Application of electrodialysis into nutrient recovery and antibiotics removal for pig manure management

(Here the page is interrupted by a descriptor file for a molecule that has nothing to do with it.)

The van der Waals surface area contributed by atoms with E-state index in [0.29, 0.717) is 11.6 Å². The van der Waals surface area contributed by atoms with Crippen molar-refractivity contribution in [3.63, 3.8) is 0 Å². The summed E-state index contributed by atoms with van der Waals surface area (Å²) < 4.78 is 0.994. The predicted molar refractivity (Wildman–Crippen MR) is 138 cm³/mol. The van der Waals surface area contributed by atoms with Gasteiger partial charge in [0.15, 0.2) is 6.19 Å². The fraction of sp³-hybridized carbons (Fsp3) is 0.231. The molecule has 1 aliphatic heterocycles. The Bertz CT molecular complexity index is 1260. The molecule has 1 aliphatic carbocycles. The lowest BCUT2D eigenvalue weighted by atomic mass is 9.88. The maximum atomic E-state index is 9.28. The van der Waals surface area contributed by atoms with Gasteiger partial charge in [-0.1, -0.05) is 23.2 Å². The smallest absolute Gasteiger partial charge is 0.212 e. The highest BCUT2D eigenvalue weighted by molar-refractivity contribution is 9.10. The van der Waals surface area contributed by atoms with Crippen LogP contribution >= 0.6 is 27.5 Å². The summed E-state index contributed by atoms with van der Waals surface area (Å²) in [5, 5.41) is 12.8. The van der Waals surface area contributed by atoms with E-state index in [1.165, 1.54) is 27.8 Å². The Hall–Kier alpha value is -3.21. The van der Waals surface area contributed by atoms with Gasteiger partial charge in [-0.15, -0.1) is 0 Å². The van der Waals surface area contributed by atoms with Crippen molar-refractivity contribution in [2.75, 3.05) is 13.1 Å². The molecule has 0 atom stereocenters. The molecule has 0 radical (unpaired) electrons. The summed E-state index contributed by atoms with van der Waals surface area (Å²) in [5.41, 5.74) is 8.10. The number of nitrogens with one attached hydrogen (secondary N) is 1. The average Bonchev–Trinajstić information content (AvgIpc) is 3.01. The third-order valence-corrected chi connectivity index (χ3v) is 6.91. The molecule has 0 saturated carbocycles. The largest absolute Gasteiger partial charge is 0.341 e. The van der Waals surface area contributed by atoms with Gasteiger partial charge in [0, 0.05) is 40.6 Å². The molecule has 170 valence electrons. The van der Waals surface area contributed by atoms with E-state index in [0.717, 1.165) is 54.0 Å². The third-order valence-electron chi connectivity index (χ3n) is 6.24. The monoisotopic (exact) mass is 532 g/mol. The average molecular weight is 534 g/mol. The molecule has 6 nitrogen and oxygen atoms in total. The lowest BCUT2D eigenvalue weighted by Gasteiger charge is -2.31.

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Animal manure should be regarded as a resource rather than a waste as it contains abundant nutrients (nitrogen and phosphorus) available for plants. Land spreading of animal manure is a common practice while it has to be limited not exceeding the land carrying capacity. Nutrient recovery from excess animal manure, either in the form of raw manure or anaerobic digestate, is important and necessary for the sustainable development of animal farming. Since animal manure is a reservoir of veterinary antibiotics, the biosafety regarding antibiotics during nutrient recovery should be taken into account. In this Ph.D. research, the application of electrodialysis (ED) technologies to recover the nutrients from pig manure was assessed. The research objectives were to: (1) assess the feasibility of nutrient recovery from pig manure digestate using electrodialysis reversal (EDR); (2) assess the recovery of nutrients and volatile fatty acids (VFAs) from pig manure hydrolysate using bipolar membrane electrodialysis (BMED); (3) investigate the fate of antibiotics in relation to membrane fouling in an EDR process for nutrient recovery; and (4) investigate in-situ anodic oxidation in EDR for antibiotics removal and fouling mitigation. The results showed that the EDR removed all ammonium nitrogen (NH4+-N) and 84% of phosphorus (PO43–-P) from the feed solution. Particle and chemical fouling were mitigated through the reversal of electrodes during EDR. Organic matter was the main cause of membrane fouling, while this fouling levelled off gradually, indicating the potential of long-term operation of EDR for nutrient recovery. Bipolar membrane electrodialysis was able to separate NH4+-N into the base product and PO43–-P and VFAs into the acid product. It was observed that there was a diffusion of ions through the bipolar membranes, causing the low recovery of NH4+-N and impurity of products. A BMED model was established to quantify the ion flux balance and a novel two-stage BMED was developed based on the ‘inflection point’ of the voltage profile. The research results proved that this two-stage BMED can efficiently improve the product yield and purities. Antibiotics can be concentrated in the product solution during nutrient recovery, causing the risk to the people, animals, and ecology when using the product as fertilizer. Using synthetic wastewater, it was found that 90% of the sulfadiazine (SD) and tetracycline (TC) in EDR were removed from the feed solution due to membrane sorption, and transported to the product solution and membrane matrices. SD can pass through the membranes, while TC accumulated in the membrane-solution interface, showing an association with particle and organic fouling. Comparing with the synthetic wastewater, lower removal efficiencies of SD and TC were observed due to the membrane fouling when treating real pig manure. The anode in ED was utilized in-situ for the oxidation of antibiotics, fouling mitigation, and pathogen inactivation. Anodic oxidation had negligible effects on the Cl–, NH4+-N, and PO43–-P, but rapidly removed the SD and TC from the feed solution. The particle fouling was significantly mitigated due to gas bubbling, and E. coli and Enterococcus were efficiently inactivated in the initial 30 minutes. Despite a high generation potential of disinfection by-products (DBPs), trihalomethanes and haloacetic acids in the feed solution were only 134 and 192 μg/L, respectively, proving that the effluent (feed solution) generated is far safe for water reclamation. The results in this research indicate that EDR and BMED are efficient in nutrient recovery from pig manure. In-situ anodic oxidation in ED reactors can remove antibiotics, mitigate fouling, and inactivate pathogens, with low concentrations of DBPs produced. The data obtained will provide with alternatives for pig manure management regarding nutrient recovery and biosafety.
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